Father Loses Home and Rental Income – His Child Support Obligation Stays the Same
In a recent decision in Roscoe v. Roscoe, the issue was whether a father who had lost his home under seizure and sale – and whose income from a rental unit had likewise been eliminated – was entitled to have his child support obligations reduced.
The answer from both the lower court and the Court of Appeal was: “No.”
In this case the father had been ordered in 2003 to periodically pay support for the child he had with the mother from whom he was now divorced. Since that time, however, the father had been delinquent in making those child support payments; indeed had never voluntarily paid child support since the original order was made and instead had to be coerced to fulfil his obligations. In fact, he stopped making support payments entirely in March of 2011. The child was now 14 years old.
It was also noteworthy that the court-ordered support amount was based on the court imputing the father with a rental income of $16,800 per year from his home; the court had been forced to guess at the father’s income because he had not been forthcoming with the requisite financial disclosure.
Then, in 2010 the father fell into default on his mortgage payments, and his home was seized and sold by the bank. This naturally eliminated the father’s source of rental income, whether at the level imputed by the court or otherwise.
In light of his situation, the father – who was self-represented and who had previously been declared a vexatious (i.e. pesky) litigant – brought a motion to court to have the original 2003 support order varied, and to have the amount he owed to the mother reduced retroactively. At that variation hearing the father was unsuccessful: the lower court judge refused to retroactively reduce the amount he owed to the mother, and replaced the prior periodic payment schedule with an order requiring him to pay her $32,000 as a lump sum. It also prohibited the father from bring further motions (some of which included various constitutional challenges that the father was contemplating).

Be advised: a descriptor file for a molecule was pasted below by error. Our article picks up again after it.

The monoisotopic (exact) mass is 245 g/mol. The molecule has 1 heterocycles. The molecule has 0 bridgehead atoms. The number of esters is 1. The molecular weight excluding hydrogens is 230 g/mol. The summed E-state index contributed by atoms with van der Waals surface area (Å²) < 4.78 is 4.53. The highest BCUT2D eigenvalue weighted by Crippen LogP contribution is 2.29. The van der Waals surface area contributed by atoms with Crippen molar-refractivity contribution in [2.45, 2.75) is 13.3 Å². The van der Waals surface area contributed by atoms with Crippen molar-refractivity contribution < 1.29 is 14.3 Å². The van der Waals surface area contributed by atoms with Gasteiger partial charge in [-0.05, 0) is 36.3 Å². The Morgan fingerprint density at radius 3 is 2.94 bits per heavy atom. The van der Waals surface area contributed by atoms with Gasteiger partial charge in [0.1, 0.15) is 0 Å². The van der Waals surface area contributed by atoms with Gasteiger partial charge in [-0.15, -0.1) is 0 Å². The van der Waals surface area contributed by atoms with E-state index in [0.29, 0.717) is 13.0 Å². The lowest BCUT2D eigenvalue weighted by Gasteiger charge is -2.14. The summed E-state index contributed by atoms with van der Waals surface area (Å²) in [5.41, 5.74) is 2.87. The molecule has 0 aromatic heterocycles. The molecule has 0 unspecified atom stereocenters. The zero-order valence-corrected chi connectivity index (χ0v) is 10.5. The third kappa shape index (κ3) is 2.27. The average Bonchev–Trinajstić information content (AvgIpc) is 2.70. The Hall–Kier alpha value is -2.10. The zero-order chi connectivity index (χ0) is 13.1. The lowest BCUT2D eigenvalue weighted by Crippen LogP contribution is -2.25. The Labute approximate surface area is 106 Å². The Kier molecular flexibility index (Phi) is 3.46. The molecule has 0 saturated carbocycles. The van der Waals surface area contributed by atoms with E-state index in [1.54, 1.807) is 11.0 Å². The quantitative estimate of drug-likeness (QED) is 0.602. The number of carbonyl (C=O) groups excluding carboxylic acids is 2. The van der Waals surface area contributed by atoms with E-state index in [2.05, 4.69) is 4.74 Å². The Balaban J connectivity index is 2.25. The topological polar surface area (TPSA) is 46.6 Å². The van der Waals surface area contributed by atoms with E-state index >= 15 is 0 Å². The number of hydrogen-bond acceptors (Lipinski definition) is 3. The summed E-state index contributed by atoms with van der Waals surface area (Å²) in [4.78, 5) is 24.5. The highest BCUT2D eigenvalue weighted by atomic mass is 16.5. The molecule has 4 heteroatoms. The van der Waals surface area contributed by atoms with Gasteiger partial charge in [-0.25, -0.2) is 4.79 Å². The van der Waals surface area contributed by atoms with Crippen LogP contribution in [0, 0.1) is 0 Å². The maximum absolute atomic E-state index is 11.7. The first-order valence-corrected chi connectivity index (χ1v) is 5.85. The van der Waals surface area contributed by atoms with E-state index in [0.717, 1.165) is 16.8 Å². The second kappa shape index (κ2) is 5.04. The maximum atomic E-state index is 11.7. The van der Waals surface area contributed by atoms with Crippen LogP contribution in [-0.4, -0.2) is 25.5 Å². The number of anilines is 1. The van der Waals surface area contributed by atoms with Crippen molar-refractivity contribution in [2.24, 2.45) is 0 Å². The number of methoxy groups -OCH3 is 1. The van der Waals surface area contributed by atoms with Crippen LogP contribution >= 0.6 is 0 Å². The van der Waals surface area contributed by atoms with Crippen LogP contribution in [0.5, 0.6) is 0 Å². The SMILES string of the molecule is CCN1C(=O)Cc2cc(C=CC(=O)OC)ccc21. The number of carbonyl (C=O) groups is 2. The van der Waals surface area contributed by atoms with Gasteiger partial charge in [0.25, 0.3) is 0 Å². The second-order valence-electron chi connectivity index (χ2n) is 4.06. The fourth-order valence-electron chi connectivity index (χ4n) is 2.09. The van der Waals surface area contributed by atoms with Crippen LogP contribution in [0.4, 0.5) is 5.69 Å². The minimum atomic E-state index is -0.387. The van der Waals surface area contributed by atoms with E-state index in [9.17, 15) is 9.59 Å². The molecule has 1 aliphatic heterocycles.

The father then sought to have the lower court ruling overturned on appeal; likewise, he was unsuccessful before the Ontario Court of Appeal (where, incidentally, he represented himself as well).
The appeal court began by making particular note of the father’s recalcitrance in his refusal to make child support payments voluntarily, and in his refusal to make proper financial disclosure. It also pointed out that the father had dragged the mother into protracted litigation.
Against this background, the court then evaluated the father’s financial situation. It conceded that the father’s financial circumstances had indeed changed somewhat from the date that the original support order had been issued. However – apart from the seizure of his home – the father had not demonstrated any other change in his circumstances. The fact that the father was apparently not working at the present time did not rebut the trial judge’s conclusion that he was nonetheless capable of working.
In short – and with the father’s history of being unjustifiably litigious and yet unwilling to comply with prior orders – the court refused to cut the father any slack.
Ultimately, the appeal court confirmed that the $32,000 lump-sum award was appropriate, and that there was no reason to reduce the retroactive child support that the father owed.
For the full text of the decision, see:
Roscoe v. Roscoe, 2012 ONCA 817 http://canlii.ca/t/ftwzw
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